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Pain affects 1 in 5 people all over the world - learn about it in this 5-minute video from GP Access and Hunter Integrated Pain Service
Declaration of Montréal

Declaration that Access to Pain Management Is a Fundamental Human Right.

This document has been endorsed by IASP and the International Pain Summit Steering Committee.

Sign it HERE (bottom of page)
Societal Impact of Pain
Support the NEW PAIN MANIFESTO launched by the Chronic Pain Policy Coalition

Sign up for their newsletter and pledge your support to their PAIN [the 5th vital sign] campaign in the U.K.  

While it is common for health service professionals to measure the temperature, blood pressure, respiratory and pulse rates of their patients on a regular basis and at the earliest opportunity, if pain were routinely assessed with the same priority as the other vital signs then a great deal of unnecessary suffering, stress and anxiety could be avoided.
British Holistic Medical Association(BHMA)

The BHMA was formed in 1983 by a group of medical doctors and students.  It is a membership organisation of mainstream healthcare professionals, complementary and alternative medicine (CAM) practitioners and members of the public.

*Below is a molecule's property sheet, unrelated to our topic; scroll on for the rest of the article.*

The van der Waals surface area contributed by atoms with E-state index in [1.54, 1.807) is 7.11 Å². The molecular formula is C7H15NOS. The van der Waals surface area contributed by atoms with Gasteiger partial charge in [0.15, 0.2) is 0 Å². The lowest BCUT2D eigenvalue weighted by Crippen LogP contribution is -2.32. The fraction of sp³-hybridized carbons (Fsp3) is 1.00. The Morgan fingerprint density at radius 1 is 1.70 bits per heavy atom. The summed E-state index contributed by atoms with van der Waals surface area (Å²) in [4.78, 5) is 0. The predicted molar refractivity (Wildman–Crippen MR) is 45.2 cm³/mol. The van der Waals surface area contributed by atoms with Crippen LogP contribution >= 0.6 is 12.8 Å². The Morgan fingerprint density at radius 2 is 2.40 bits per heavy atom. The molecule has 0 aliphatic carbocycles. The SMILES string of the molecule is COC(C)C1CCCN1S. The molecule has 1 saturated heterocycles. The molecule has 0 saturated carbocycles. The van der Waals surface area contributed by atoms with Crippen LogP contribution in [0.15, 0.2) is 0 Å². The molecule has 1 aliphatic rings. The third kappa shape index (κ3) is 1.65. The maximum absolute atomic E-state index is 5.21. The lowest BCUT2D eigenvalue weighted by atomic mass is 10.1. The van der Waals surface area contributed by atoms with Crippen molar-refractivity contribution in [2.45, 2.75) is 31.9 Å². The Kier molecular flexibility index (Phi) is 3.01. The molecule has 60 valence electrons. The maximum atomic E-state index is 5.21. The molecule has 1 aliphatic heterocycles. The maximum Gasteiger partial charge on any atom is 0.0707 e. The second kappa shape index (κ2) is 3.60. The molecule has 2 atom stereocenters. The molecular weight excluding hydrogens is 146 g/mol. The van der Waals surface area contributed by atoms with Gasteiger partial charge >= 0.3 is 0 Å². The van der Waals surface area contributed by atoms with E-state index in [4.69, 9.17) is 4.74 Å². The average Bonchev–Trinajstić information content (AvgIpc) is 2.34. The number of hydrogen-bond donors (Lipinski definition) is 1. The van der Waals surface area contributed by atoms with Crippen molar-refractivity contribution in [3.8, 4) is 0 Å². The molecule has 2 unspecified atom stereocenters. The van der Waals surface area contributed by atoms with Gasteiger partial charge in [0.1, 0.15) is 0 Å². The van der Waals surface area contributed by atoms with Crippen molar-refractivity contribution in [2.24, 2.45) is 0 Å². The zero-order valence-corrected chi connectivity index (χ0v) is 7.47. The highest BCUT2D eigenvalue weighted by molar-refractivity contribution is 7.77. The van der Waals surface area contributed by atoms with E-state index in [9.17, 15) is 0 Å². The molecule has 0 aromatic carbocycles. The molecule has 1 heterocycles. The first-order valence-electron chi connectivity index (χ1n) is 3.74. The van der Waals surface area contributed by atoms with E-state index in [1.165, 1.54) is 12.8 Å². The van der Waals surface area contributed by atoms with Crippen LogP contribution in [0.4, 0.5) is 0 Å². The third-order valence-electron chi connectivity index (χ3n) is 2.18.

Find out more about the BHMA HERE
Join the BHMA HERE

Despite a number of government reports, recommendations and positive research published throughout a period of many years, very little has been done that has directly and positively affected people with chronic pain.  People in pain need action NOW.

Pain management and treatment IS A HUMAN RIGHT and so is equal rights to access drug-free treatments

Follow my efforts to make drug-free pain interventions accessible to all through the NHS HERE
Pain Association Scotland is a national charity that delivers professionally led pain management in the community.
The Association provides a high quality staff led community based service for people burdened with all forms of chronic pain.